Doctors urge people to quit vaping during Great American Smokeout

Great American Smokeout

RICHMOND, Va. (WWBT) - Thursday marked The Great American Smokeout, an annual day designated to help people stop smoking, but in response to a growing number of lung illnesses related to vaping doctors are urging Americans to stop using e-cigarette products as well.

According to the latest reports from the Centers of Disease Control, the number of Americans who smoke is at an all-time low at 14%, which equates to about 34 million people. Those are numbers doctors like Wes Shepherd with the VCU Massey Cancer Center are happy to hear.

“To put that into perspective, in 2005 that was about 20 percent,” said Shepherd.

Shepherd is an Interventional Pulmonologist specializes in lung cancer at VCU. He says that while the current number of fewer people smoking is encouraging, more must be done to get those individuals to kick the habit.

“What a lot of smokers tend to forget about are the many other diseases associated with smoking like heart disease, stroke, emphysema and about a dozen other types of cancer other than lung cancer,” said Shepherd. "I think people often underestimate the addictive powers of nicotine and smoking.

Shepherd says in many cases the damage to the lungs of those who have smoked for years is irreversible, but certain negative effects of smoking can be improved within a short period time if smokers quit.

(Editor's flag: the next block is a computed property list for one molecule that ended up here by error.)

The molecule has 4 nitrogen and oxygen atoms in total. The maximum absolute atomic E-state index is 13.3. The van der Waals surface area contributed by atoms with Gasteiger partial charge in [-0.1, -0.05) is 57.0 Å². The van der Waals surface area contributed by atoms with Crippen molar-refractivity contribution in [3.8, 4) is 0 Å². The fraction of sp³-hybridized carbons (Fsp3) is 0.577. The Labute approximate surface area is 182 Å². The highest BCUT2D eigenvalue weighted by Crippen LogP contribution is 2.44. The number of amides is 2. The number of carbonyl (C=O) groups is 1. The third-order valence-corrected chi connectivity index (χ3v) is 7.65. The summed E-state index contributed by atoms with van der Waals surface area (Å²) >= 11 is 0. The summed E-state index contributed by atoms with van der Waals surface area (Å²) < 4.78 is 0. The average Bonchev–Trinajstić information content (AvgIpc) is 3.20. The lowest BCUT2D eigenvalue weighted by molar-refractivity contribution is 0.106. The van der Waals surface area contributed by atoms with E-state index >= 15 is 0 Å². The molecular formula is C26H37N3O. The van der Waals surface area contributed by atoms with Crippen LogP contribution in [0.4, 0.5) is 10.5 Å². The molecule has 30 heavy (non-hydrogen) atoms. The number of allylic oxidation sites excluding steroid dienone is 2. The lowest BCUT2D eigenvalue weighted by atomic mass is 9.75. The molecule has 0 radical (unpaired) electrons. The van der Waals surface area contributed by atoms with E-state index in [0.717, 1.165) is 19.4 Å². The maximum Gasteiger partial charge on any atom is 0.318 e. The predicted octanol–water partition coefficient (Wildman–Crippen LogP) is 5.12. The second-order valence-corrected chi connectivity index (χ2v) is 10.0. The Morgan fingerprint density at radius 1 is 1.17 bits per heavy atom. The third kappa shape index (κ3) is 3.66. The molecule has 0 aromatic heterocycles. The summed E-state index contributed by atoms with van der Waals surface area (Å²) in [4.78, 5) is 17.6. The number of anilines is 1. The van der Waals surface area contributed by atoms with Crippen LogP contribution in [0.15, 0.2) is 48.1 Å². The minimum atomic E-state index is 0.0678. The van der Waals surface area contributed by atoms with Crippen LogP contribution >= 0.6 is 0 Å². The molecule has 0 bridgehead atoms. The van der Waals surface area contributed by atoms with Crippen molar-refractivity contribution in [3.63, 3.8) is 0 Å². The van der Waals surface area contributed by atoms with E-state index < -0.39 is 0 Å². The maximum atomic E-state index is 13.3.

“Many of the symptoms related to smoking and the other adverse effects on the lungs, such as worsening asthma, wheezing, signs of chronic inflammation, those symptoms may get better, however it’s also important to know that when you quit smoking the risks of the smoking-related diseases such as heart disease, stroke lung cancer, begin to go down significantly as early as the first year," said Shepherd.

Those are some of the symptoms that Jonathan Rutledge is trying to avoid. Rutledge smoked for over 27 years, starting at age 15.

“It’s just something that you feel like you have to do and you just kind of feel drawn to it,” said Rutledge.

Rutledge says he has since turned to using e-cigarette products to curb the habit. He has been tobacco-free for almost nine months.

“I don’t cough as much; my sinuses aren’t as bad,” said Rutledge.

But while e-cigarettes continue to become a popular alternative to smoking tobacco, Shepherd says the risks out weigh the benefits.

“As of this week we now have seen approximately 42 deaths and over 2,000 cases of vaping related lung injuries,” said Shepherd “Many of these patients have suffered from a condition called lipoid pneumonia, which is the accumulation of fat and fatty substances in the lung tissue.”

It’s why on the day of the Great American Smokeout doctors and researchers like Sheppard are refocusing their efforts to encourage people to stop smoking e-cigarettes in addition to tobacco products.

“There are many things we don’t know about e-cigarettes. The production and development of these new products have certainly outpaced our ability to research them,” said Shepherd.

To combat this, the VCU Massey Cancer Center is providing its patients who want to stop smoking with more smoking cessation clinics and are training more of its staff to run them.

“We also offer multi-disciplinary lung cancer screening clinic for those that are either former or current smokers,” said Shepherd.

Rutledge says that he understands the risks involved with using the Juul Pod product, but adds that he hopes to one day eventually ween himself off the nicotine delivery devices completely

“I don’t think it’s ever too late. You just have to make a decision and take action,” said Rutledge.

Shepherd is part of a group at VCU that just put in a grant for a research study into vaping-related lung injury.

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